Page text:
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Learnings and insights from the Chiang Mai project

2024-03-13 09:07



Learnings and insights from the Chiang Mai project

The CADIS project in collaboration with the Research and Training Center for Religio-Cultural Community (RTRC) 'Strengthening indigenous leadership and communit

The CADIS project in collaboration with the Research and Training Center for Religio-Cultural Community (RTRC) ‘Strengthening indigenous leadership and community capacity of hill tribes in Northern Thailand towards social inclusion and sustainable development’ has concluded.

Started in 2018, the main objective was to strengthen indigenous leadership and build the capacity of tribal communities in Northern Thailand towards social inclusion and sustainable development. The project has assisted communities affected by climate change and, most importantly, protected the fundamental rights of indigenous smallholder farmers by training and building the capacity of young potential community leaders.


Last November, from the 9th to the 11th, the CADIS International team made an evaluation visit to Chiang Mai to discuss the project results with the RTRC team and other stakeholders, such as directly affected tribal leaders. It visited Phayao, one of the project districts, and met with the beneficiaries.


The farmers are satisfied with the positive impact of the project on their lives. The main objective is to create a network of farmers to share knowledge and sustainable organic farming practices. One of the members has been appointed as a representative of the provincial agricultural council who will also represent him at the national level.


Besides the increase in personal income that contributes to their sustainability, the greatest success of the project is the awareness gained for a better future with the practice of organic farming.


Some lessons and insights from the CADIS visit are as follows:

- The need to build networks of farmer associations and forge partnerships with public and private actors for mutual assistance.
- The awareness, promotion and integration of deep ecological and spiritual awareness and the need to persevere among tribal communities.
- The practice of community farming reinforces customary sharing practices, contributing to modern community organisation.
- The project supports and sustains children's education, which distances youth and adults from the influence of drug addiction.
- Local awareness of self-sufficiency and food security has increased.
- Local seed production has become an essential part of the groups' activities.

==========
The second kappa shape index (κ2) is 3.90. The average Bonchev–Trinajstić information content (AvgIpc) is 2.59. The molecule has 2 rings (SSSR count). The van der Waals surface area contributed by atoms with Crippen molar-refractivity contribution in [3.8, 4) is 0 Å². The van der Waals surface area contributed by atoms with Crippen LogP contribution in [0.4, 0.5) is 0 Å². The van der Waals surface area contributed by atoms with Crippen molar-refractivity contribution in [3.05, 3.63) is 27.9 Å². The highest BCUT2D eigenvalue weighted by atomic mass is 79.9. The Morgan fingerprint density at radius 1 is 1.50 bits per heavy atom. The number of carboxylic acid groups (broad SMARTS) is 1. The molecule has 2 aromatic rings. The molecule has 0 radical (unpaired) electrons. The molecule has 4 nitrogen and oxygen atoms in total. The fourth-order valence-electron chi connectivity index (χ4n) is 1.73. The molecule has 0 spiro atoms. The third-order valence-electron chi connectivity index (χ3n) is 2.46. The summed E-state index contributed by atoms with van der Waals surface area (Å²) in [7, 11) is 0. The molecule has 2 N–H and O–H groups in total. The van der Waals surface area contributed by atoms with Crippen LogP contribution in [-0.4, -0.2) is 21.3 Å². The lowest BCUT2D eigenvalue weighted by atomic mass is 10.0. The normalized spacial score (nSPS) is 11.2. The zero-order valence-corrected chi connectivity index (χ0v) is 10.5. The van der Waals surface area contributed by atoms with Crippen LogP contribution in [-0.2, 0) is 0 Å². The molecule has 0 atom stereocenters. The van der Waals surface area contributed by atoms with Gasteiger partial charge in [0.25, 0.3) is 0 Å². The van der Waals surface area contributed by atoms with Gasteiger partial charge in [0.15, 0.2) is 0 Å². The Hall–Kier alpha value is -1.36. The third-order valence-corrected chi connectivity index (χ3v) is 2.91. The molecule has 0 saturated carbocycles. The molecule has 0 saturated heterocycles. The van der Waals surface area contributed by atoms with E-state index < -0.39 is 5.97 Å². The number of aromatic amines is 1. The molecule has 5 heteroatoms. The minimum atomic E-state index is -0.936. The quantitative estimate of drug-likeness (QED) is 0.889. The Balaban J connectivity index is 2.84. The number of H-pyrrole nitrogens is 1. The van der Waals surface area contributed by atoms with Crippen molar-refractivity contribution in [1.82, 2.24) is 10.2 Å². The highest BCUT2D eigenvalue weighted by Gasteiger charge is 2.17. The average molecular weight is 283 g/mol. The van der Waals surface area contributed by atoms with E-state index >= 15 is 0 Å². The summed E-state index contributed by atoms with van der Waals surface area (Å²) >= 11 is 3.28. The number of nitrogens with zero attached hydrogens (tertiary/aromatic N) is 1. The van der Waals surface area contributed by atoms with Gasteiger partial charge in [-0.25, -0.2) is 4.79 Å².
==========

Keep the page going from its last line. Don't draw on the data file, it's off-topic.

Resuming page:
The project was effectively implemented in the three key areas:

1) Involvement. The process of involving farmers in the project encouraged them to participate and engage in addressing their problems. They learnt about the changing situation, available resources and the environment.
One of the good examples is the capacity-building training for organic fertiliser production in Phayao. Participating farmers learned together how to produce their own organic fertilisers with the raw materials brought for the training, shared the organic fertilisers produced with others, planned together how to apply them, and evaluated the use of organic fertilisers. Many volunteers were identified: soil experts, farmer trainers, youth and women's groups.


2) Capacity building is one of the key objectives of the project. The objective was to raise farmers' awareness of food security for their families and communities and to reduce farm input costs by switching from monoculture to organic farming. This has helped farmers to be more self-reliant and economical. Many of the farmer leaders have become reference persons for other community organisations (CBOs) and agricultural universities. They have learnt to work conserving and improving the environment and local resources, such as forests and water.


3) Networking. The project included several networking activities. It was an opportunity for farmers to meet, learn and share experiences that helped them change their way of farming. Through networking, they were able to share their successes and difficulties. A good example is the networking with local government authorities - the forest rangers and national park authorities. Their meeting helped them understand the problem of food shortages and the need for villagers to access the forest and national parks for natural food or home farming. This led to an agreement between the farmers and the national park authorities granting farmers permission to access part of the national park for home farming and animal husbandry.


The RTRC project with indigenous communities in northern Thailand is funded by the Italian Bishops' Conference (CEI), in collaboration with CADIS. The programme's activities with the Karen and Lawa ethnic groups have strengthened and reinforced the Rice Merit Network and farming culture. The Rice Merit Network (Solidarity Action) involves more than 500 communities as members. For the Akha, Lahu and Lao peoples, the implementation of the project has strengthened the confidence of the network of spiritual leaders and district levels in Chiang Mai and Chiang Rai in many communities. They are now equipped with knowledge to deal with the problems and obstacles that arise today. Besides hunting wild pigs, they have started to raise them at home.

RTRC is following the planning done by the ethnic leaders and sharing their experiences on analysing changes in the environment and society and how to move forward. The plan for the future is to continue the training of organic intellectual leaders, especially involving the younger generation, in line with the core values of Laudato Si’.

And now see what Ms Sangthad Yudee, a member of the Mae Sai District Organic Farming Network, a beneficiary of the project and part of the networking group, shared with us.


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